Schools Turn to House System to Promote Sense of Belonging

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High School can give you a headache.  

There are college-level classes and everyone in a social clique.

The staff at Bishop Lynch High School wanted to help.

"We have a plan for today. Just go with it. Blindfolds and everything today guys," said teacher Pam Price.

Twice a week students meet with their mentor group, an assigned “House” where every student and faculty member belongs. They socialize, connect, and tackle tasks.

Wayne Carter went to one of the first schools in North Texas to use the “house system.” Students at Bishop Lynch High are doing things like chair races down the hallway.

Students recently had to trust a partner to guide them blindfolded in, under, and through a maze of desks.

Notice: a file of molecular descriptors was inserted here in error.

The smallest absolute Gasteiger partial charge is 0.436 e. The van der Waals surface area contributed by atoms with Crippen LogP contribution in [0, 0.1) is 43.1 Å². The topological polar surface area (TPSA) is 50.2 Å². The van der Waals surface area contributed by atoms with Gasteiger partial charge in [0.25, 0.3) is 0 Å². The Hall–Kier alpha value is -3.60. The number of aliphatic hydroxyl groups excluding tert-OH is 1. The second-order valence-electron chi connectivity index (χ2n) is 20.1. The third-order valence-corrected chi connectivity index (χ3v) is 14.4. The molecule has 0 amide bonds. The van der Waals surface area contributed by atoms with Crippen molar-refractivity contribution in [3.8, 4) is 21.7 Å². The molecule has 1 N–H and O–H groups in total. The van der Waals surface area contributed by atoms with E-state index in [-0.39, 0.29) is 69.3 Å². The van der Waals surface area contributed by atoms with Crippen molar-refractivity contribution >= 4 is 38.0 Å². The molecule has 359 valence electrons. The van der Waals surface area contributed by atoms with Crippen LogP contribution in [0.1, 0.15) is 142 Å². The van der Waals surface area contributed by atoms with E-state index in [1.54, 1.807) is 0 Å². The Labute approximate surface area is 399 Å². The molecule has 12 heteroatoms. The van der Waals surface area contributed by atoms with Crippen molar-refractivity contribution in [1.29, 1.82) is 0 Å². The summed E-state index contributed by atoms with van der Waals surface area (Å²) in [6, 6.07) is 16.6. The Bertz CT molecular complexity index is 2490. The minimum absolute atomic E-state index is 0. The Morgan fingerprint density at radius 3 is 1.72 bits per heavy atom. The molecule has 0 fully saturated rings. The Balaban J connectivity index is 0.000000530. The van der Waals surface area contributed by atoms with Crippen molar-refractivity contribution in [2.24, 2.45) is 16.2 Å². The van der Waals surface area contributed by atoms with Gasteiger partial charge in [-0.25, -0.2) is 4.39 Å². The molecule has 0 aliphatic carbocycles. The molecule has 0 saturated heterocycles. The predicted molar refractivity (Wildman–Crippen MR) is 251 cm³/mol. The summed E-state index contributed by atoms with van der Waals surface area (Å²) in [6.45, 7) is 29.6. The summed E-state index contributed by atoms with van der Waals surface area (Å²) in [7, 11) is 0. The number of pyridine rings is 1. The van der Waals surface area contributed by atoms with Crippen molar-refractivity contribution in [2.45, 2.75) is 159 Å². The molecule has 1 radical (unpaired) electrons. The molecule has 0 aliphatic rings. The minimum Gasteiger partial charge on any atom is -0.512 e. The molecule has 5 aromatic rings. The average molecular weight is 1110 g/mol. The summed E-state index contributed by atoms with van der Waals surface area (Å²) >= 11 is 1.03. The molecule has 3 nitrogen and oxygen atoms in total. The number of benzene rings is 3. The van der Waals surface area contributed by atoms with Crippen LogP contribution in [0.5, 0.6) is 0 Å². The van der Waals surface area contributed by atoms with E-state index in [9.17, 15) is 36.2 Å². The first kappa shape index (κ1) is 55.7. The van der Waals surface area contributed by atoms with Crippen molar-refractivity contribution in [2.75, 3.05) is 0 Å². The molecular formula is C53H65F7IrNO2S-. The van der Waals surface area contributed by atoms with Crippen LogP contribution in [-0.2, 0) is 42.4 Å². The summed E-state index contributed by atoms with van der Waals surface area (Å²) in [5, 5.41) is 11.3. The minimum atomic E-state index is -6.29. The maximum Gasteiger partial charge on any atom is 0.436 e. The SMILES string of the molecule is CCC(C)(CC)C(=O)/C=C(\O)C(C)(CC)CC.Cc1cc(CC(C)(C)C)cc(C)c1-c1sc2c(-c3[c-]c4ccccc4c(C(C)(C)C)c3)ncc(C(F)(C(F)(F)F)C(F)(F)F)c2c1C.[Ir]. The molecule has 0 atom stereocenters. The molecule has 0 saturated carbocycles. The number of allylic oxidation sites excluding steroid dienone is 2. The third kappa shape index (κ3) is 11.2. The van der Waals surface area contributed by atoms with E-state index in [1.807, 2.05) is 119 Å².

"I was like there’s no way that she’s going to do this right. She’s going to run me into things on purpose, so I was really nervous," said student Jillian Jackson. "Once we got going, it was really fun. I noticed, 'oh she’s doing this legit and we are going to make it through.' I ended up really liking it. "

Jackson says these mentor groups made a big difference in reducing stress and helping the place feel like a family.

Many of the activities are thought up by student leaders, like Natalie Lark. "I just have a really creative mind," she said.

After all, what teacher would come up with chair racing in the halls.

"I like it because you get to meet new people, especially upperclassmen like seniors, sophomores, and juniors," said student Aidan Murphy.

They’ve only been at this at Bishop Lynch a short time, but students and school leaders tell us they're certain it's having a huge impact.

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